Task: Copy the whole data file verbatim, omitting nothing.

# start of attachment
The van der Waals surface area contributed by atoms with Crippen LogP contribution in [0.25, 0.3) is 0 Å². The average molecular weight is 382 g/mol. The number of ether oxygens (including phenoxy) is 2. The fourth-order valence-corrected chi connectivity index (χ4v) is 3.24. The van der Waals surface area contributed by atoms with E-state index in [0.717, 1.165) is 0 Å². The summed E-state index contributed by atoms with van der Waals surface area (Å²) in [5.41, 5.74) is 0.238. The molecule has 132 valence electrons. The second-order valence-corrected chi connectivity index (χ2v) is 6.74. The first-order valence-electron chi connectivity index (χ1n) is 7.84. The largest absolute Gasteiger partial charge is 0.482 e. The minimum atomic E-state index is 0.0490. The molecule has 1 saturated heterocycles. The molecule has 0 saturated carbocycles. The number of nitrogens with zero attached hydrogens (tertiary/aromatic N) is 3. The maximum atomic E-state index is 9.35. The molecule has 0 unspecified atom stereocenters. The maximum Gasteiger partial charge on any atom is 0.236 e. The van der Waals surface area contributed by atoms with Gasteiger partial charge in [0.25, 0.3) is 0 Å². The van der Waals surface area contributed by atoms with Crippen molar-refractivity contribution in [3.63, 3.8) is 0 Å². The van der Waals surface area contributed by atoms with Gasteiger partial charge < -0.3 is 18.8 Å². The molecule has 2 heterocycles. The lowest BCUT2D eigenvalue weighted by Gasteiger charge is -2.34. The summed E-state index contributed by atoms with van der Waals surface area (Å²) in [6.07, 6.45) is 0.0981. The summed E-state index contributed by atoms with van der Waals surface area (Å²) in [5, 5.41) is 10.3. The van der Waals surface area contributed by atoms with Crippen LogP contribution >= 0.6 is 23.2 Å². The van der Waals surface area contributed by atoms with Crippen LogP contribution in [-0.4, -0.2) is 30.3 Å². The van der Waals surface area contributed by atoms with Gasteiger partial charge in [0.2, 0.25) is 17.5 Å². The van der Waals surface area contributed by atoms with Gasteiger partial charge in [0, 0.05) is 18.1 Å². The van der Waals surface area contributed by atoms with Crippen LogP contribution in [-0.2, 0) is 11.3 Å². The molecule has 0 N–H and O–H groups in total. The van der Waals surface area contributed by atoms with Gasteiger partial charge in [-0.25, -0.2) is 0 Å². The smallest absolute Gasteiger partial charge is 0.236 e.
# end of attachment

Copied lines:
The van der Waals surface area contributed by atoms with Crippen LogP contribution in [0.25, 0.3) is 0 Å². The average molecular weight is 382 g/mol. The number of ether oxygens (including phenoxy) is 2. The fourth-order valence-corrected chi connectivity index (χ4v) is 3.24. The van der Waals surface area contributed by atoms with E-state index in [0.717, 1.165) is 0 Å². The summed E-state index contributed by atoms with van der Waals surface area (Å²) in [5.41, 5.74) is 0.238. The molecule has 132 valence electrons. The second-order valence-corrected chi connectivity index (χ2v) is 6.74. The first-order valence-electron chi connectivity index (χ1n) is 7.84. The largest absolute Gasteiger partial charge is 0.482 e. The minimum atomic E-state index is 0.0490. The molecule has 1 saturated heterocycles. The molecule has 0 saturated carbocycles. The number of nitrogens with zero attached hydrogens (tertiary/aromatic N) is 3. The maximum atomic E-state index is 9.35. The molecule has 0 unspecified atom stereocenters. The maximum Gasteiger partial charge on any atom is 0.236 e. The van der Waals surface area contributed by atoms with Gasteiger partial charge in [0.25, 0.3) is 0 Å². The van der Waals surface area contributed by atoms with Crippen molar-refractivity contribution in [3.63, 3.8) is 0 Å². The van der Waals surface area contributed by atoms with Gasteiger partial charge < -0.3 is 18.8 Å². The molecule has 2 heterocycles. The lowest BCUT2D eigenvalue weighted by Gasteiger charge is -2.34. The summed E-state index contributed by atoms with van der Waals surface area (Å²) in [6.07, 6.45) is 0.0981. The summed E-state index contributed by atoms with van der Waals surface area (Å²) in [5, 5.41) is 10.3. The van der Waals surface area contributed by atoms with Crippen LogP contribution >= 0.6 is 23.2 Å². The van der Waals surface area contributed by atoms with Crippen LogP contribution in [-0.4, -0.2) is 30.3 Å². The van der Waals surface area contributed by atoms with Gasteiger partial charge in [0.2, 0.25) is 17.5 Å². The van der Waals surface area contributed by atoms with Gasteiger partial charge in [0, 0.05) is 18.1 Å². The van der Waals surface area contributed by atoms with Crippen LogP contribution in [-0.2, 0) is 11.3 Å². The molecule has 0 N–H and O–H groups in total. The van der Waals surface area contributed by atoms with Gasteiger partial charge in [-0.25, -0.2) is 0 Å². The smallest absolute Gasteiger partial charge is 0.236 e.